Institute for War and Peace Reporting | Giving Voice, Driving Change

Omarska Trial - Former women detainees speak of seeing piles of bodies.

Tribunal Update 180 Last Week in The Hague (June 12-18, 2000)
By IWPR

Five suspects - Miroslav Kvocka, Mladen Radic, Dragoljub Prcac, Milojica Kos and Zoran Zigic - are accused of crimes against humanity for alleged offences committed in so-called Prijedor camps of Omarska, Trnopolje and Keraterm between May and August 1992.


Of the 36 women held at Omarska, the majority were Muslim. But several Croat women and two Serb women were also taken there - the latter because they had married a Muslim and a Croat.


Sifeta Susic, a former police clerk in Prijedor, said she was taken to Omarska because she had refused to sign a statement of loyalty to the new Serbian authorities, which took control of Prijedor town on 30 April 1992.


Susic said the women detainees were kept in the management building. During the day they worked in the canteen and kitchen. At night the women were taken to two offices used for interrogations during the day.


Every evening, Susic said, they had to clean blood, urine and other traces of violence from the rooms before they could sleep. Sometimes, she said, the interrogators left behind whips, lead pipes and other "instruments" used to extract information from detainees.


Susic and fellow former detainee, Zuhra Hrnic, said some women detainees would be taken away at night. These women would return several hours later bruised and crying. The women would not say what had happened, the witnesses said. Neither would their fellow detainees ask. Susic said she simply "assumed what had happened to them."


One of the five accused - Mladen Radic - is accused of the multiple rape. Nothing, however, was said concerning this charge in open court. Part of Susic's testimony was heard in "private session" where audio from the courtroom is not available to the public. When the hearing was re-opened to the public, Susic could clearly be heard sobbing.


Hrnic, a retired tailor, believes she was taken to Omarska because she is Muslim and because the new Serb authorities wanted to take everything away from her. Hrnic said all she had was a flat and that she still cannot return to live in it.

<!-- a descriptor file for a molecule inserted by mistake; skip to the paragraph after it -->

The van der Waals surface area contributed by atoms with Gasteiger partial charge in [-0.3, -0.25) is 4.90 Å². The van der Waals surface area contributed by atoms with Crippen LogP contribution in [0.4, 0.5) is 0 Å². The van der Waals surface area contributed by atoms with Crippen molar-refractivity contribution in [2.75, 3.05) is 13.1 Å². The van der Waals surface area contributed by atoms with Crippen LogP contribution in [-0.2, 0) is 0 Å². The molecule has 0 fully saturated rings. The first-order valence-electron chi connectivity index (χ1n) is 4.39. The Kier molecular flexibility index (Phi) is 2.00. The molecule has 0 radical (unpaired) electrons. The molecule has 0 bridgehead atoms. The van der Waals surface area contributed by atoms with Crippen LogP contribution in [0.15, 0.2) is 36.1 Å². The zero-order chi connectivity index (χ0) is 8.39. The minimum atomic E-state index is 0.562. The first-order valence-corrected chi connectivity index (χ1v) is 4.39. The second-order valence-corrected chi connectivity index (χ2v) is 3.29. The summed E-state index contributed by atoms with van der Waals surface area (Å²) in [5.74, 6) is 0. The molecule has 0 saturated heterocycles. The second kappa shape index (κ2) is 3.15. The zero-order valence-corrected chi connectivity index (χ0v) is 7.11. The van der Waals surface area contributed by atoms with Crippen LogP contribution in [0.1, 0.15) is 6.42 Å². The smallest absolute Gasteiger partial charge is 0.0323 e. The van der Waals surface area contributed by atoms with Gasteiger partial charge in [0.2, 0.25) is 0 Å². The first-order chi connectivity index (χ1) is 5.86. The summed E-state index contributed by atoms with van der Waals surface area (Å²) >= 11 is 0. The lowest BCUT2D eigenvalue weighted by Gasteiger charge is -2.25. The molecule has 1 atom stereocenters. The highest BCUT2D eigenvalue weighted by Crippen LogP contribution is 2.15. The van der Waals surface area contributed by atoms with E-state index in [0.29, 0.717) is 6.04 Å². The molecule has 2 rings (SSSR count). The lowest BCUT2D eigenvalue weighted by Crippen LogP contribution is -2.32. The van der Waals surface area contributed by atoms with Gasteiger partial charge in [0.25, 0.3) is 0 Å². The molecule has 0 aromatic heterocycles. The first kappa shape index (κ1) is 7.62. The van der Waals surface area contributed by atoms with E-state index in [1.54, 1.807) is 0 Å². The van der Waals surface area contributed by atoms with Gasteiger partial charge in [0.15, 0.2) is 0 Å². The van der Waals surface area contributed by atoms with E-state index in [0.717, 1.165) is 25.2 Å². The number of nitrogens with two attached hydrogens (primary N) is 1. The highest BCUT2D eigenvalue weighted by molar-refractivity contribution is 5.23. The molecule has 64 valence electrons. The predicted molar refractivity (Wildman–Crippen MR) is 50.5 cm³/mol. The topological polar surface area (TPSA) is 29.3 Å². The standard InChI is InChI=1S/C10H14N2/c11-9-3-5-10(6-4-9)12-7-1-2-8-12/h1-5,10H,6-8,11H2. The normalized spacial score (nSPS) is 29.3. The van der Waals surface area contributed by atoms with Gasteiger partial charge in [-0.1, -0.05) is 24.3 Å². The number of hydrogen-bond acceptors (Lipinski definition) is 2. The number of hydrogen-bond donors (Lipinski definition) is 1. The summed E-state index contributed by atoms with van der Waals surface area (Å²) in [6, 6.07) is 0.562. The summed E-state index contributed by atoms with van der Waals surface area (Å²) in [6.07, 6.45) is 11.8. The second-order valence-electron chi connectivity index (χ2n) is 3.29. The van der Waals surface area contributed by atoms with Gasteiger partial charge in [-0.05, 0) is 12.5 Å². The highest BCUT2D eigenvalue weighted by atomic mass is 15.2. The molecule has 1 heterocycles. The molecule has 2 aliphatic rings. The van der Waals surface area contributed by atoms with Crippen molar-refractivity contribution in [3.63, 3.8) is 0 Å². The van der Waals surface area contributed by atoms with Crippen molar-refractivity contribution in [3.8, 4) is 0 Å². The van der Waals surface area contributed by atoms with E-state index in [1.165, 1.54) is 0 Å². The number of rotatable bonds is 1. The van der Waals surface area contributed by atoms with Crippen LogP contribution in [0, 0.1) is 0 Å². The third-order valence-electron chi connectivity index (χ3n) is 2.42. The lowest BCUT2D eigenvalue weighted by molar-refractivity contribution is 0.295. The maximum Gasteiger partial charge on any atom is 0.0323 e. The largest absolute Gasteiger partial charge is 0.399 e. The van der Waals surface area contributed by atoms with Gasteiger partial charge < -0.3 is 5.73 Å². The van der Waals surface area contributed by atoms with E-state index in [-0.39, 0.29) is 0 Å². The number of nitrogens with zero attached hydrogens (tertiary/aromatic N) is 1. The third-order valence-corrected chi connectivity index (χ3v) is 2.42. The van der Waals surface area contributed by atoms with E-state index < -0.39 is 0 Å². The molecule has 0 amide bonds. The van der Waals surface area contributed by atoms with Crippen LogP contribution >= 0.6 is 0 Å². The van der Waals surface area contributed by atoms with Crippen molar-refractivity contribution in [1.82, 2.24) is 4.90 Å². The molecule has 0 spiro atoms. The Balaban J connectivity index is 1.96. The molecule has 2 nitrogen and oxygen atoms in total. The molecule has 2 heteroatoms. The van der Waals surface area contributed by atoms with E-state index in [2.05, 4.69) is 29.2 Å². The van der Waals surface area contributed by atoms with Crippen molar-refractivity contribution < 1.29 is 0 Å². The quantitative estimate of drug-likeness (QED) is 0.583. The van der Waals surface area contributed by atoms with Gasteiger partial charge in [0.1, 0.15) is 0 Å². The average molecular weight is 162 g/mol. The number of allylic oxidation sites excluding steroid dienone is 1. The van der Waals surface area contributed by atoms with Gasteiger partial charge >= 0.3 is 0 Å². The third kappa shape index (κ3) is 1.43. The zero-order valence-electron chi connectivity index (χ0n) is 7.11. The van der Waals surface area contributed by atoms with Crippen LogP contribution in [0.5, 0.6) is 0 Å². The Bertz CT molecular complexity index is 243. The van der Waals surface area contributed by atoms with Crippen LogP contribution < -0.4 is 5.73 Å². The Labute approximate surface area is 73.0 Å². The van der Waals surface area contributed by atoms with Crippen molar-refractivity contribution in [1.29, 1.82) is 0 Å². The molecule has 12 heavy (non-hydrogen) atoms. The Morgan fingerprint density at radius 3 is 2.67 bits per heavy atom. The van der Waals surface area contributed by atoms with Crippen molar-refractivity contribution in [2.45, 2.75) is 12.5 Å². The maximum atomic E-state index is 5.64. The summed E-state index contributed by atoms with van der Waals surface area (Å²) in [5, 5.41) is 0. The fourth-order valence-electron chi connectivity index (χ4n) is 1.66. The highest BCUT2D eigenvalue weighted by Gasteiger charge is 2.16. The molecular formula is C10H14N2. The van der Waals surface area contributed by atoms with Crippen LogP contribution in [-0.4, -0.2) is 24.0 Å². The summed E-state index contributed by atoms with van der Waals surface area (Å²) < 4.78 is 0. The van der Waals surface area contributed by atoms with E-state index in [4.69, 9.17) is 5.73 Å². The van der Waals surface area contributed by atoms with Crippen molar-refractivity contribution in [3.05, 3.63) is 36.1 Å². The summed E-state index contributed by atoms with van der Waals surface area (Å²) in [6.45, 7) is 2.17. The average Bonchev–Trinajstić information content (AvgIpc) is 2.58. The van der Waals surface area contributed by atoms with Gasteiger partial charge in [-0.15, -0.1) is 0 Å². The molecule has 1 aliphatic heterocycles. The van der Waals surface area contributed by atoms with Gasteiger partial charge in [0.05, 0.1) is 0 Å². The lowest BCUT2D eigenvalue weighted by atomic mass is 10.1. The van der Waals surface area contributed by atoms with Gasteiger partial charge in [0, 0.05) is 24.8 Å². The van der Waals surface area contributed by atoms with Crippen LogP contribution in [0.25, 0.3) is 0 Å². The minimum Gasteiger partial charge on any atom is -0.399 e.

Where the women were kept in the management building afforded them a clear view of a large area of the camp. As a result, the women detainees were witnesses to many of the alleged crimes committed at Omarska.


Susic and Hrnic said they had seen detainees being beaten as they arrived at the canteen for lunch. Other prominent detainees, such as doctors, professors, and police inspectors had been separated from the others, the women said, and taken to the so-called White House and Red House. None of these men, the witnesses said, were ever seen again.


The women said that nearly every day they could see a pile of bodies on the lawn outside the White House. Small trucks would come and take the bodies away, the women said.


Hrnic said she counted the bodies nearly every morning from the room where the women slept. On average, she said, there would be at least five bodies and at most 13.


The one exception, Hrnic said, followed the so-called "St Bartholomew's massacre". On the night of an Orthodox religious holiday, guards had set fire to car tyres and shot at inmates, Hrnic said. The next morning, she said, a large truck was filled with bodies.


Susic identified her three former Prijedor police colleagues - Kvocka, Radic and Prcac - before the court. Both women said they had concluded the three accused were in command positions at the camp.


Susic and Hrnic said they saw the three accused everyday in and around the canteen and on the first floor of the management building where their offices were located, just opposite the rooms where the women were kept.